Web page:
We believe it is fortunate that Charles decided to restrict his major alterations to the rear portion of the "mansion" and pretty much leave the front section alone, because much of the original 1812 architectural details still exist in that section of the building. For example, there is the sweeping, suspended elliptical staircase at the front entrance, a 4 storey spiral cupola staircase which graces the center of the building, as well as the towering arches down the center hall, hand-grained, painted doors with original "box locks" and so much more for visitors to marvel at and to enjoy today. Also, there is a newly-exposed, narrow “servants staircase” that is by the entrance to the present-day inn office. The old staircase retains all the original 1812 architectural details such as narrow and steep stairs and little wall cubbies.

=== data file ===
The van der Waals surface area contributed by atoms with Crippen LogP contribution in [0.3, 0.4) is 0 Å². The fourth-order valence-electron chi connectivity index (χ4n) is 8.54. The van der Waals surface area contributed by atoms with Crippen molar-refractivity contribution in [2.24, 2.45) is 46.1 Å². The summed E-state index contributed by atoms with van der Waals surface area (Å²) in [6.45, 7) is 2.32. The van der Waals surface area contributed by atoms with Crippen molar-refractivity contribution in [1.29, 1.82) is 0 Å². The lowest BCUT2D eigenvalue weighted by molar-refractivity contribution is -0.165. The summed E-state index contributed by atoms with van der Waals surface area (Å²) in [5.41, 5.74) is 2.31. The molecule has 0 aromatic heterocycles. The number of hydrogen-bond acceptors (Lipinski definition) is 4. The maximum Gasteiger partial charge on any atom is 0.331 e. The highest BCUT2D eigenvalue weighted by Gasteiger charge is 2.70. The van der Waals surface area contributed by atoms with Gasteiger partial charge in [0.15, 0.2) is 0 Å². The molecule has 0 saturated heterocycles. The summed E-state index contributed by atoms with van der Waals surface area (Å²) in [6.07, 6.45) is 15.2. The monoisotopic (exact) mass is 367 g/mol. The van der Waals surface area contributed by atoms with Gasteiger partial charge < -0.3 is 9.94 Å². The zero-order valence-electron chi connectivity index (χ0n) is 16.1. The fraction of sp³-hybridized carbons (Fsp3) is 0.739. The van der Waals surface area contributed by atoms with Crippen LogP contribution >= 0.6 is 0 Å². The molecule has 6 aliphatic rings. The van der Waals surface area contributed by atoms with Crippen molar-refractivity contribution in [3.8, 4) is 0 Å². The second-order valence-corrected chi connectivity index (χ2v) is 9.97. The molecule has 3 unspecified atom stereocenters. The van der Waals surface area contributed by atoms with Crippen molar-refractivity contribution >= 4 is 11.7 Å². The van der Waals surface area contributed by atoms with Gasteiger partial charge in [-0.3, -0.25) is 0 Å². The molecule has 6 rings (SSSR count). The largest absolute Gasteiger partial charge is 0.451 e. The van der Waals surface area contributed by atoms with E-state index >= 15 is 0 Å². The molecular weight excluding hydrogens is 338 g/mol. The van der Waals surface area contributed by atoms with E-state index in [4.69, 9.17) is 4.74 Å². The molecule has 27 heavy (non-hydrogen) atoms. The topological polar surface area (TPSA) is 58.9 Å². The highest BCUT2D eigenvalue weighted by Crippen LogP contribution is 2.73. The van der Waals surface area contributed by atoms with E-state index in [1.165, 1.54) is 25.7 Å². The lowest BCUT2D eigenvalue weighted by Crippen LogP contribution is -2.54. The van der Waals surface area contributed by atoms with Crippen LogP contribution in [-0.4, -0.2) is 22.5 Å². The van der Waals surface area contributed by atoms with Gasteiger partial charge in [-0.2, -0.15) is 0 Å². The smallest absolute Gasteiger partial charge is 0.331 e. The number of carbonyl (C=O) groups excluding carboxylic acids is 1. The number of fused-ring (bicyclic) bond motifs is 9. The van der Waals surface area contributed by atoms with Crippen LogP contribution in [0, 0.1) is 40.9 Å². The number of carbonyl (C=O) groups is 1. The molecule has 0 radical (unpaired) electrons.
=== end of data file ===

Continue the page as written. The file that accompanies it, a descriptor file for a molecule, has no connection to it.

The April 20, 1900 edition of the Eastern Star reported that “Mr. Charles P. Clark is having a large porch built at the entrance to his mansion.” That “large porch” actually is the Greek Revival style portico (canopy with pillars) now at the front of the inn. Once again, the photographic record tells us that it replaced an arbor that originally graced the front door of the building. This was the last renovation, which Charles would do; he died March 21, 1901 at Nice, France.
More to come about a special summer event held at the Captain Lord Mansion during Charles's ownership. Your innkeeper, Rick Litchfield